I was recently called upon to replace both front wheel bearings on a 2001 Rear wheel drive Ford Transit chassis cab. While this job is fairly straight forward, there are a few pitfalls. The first is wrongly assuming that you can simply tap off the bearings from the hubs and push the new ones on in a vice…. Err.. very unlikely indeed as the bearings are often seized into the carrier and the rotating hub is so tight it is almost ‘as one’ with the bearing inner race. We have a local engineering company that did ours both for £20 – after spending over two hours of giving it ‘everything we had’ They are competent guys and have a very big hydraulic press and the necessary access to oxy-acetylene heating/cutting apparatus.
The other problem you may encounter is if the bearing carrier bolts will not unfasten through the access holes in the hub flange. Even worse, if you strip the Torx head socket on the bolt head, as this will leave you in a situation where the carrier cannot be removed, at least without drilling out the fixing. Incredibly problematic, as access is recessed and really poor overall because everything is hidden behind the hub/brake disc.
Now the frightening bit is over with – actually doing the job, is as I mentioned before, is fairly straight forward.
Set the handbrake and select a low gear. From the hub centre, remove the split pin and locking cage from the 36mm hub nut. Using a suitable deep socket and lengthy breaker bar, undo and remove the hub nut and washer. Using a 13mm hexagon socket loosen the five brake disc to hub fixing bolts visible on the hub face. Loosen the road wheel nuts and jack up the vehicle at the front, positioning the jack cup securely at the point where the lower wishbone meets the subframe cross member. Remove the road wheel. Knock through the hub centre splined axle pin and extract it from behind the hub.
Selecting the correct full lock, turn out the hub so that full access can be gained to the two 18mm brake caliper carrier bolts. Use a breaker bar, loosen and remove them. Slide the complete brake caliper out and off the brake disc, tucking it behind the hub on the lower wishbone.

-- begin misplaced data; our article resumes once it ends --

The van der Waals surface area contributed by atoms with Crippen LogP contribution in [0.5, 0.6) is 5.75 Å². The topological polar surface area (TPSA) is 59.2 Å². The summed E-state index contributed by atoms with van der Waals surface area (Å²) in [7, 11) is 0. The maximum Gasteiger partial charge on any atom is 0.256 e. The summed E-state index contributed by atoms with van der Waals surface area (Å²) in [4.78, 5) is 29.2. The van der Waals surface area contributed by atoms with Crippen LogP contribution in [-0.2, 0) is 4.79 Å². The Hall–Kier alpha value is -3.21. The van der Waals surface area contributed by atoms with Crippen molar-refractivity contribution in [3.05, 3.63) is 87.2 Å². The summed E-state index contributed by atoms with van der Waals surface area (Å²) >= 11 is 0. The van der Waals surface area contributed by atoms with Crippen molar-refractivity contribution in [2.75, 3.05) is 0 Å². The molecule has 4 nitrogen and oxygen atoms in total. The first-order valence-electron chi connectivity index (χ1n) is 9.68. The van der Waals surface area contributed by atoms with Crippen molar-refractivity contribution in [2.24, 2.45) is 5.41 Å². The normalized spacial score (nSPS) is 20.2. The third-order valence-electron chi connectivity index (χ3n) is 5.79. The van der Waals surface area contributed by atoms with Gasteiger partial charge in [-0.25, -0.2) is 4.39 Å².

Select a long 3/8 socket extension and ratchet to use with a torx adapter kit and insert the correct size through the five drilled holes in the wheel hub. Once the first hole is aligned correctly (use a torch if necessary) all the remaining holes will align with the individual bearing carrier bolts that lie behind. Use plenty of penetrating oil on the five torx cap head bolts, you can also spray them at the rear, as they are through drilled and hopefully some of the oil will reach the threads and assist you in removal. Once these bolts are removed also remove completely the five brake disc bolts and place them to one side. Orientate the brake disc as far back to the suspension leg as possible to enable you to swing a stout hammer or lump hammer, striking the back edge of the hub flange. If you don’t remove the brake disc, you will be likley to hit the disc with the hammer and if you are going to re-use it, this is not recommended.
Eventually the hub bearing carrier will release from the large hole in the hub swivel. You may have to hit either side of the hub to get it to work loose, but it will get it to a point where it can be removed/knocked out.
Once removed, the brake disc can be rotated slightly and manoeuvred over the bolt hole flanges of the bearing carrier, leaving the hub and bearing carrier as a single unit. The new bearing is supplied as a twin roller bearing pressed into a new carrier casting. This is machined to fit directly back into the hub swivel. At this point you should choose to take the complete hub/bearing to your chosen specialist, unless of course you are equipped with large scale commercial grade tools and a professional hydraulic press!
Once the hub has its new bearings in place, the brake disc can be refitted and the hub assembly bolted back to the swivel with the kit of five new bolts that are usually supplied with the bearing kit. Rebuilding the rest of the assembly is a direct reversal of removal. It is however essential that the hub nut is only finally tightened once the vehicle is back on the ground, refitting the locking castle and split pin to complete the job.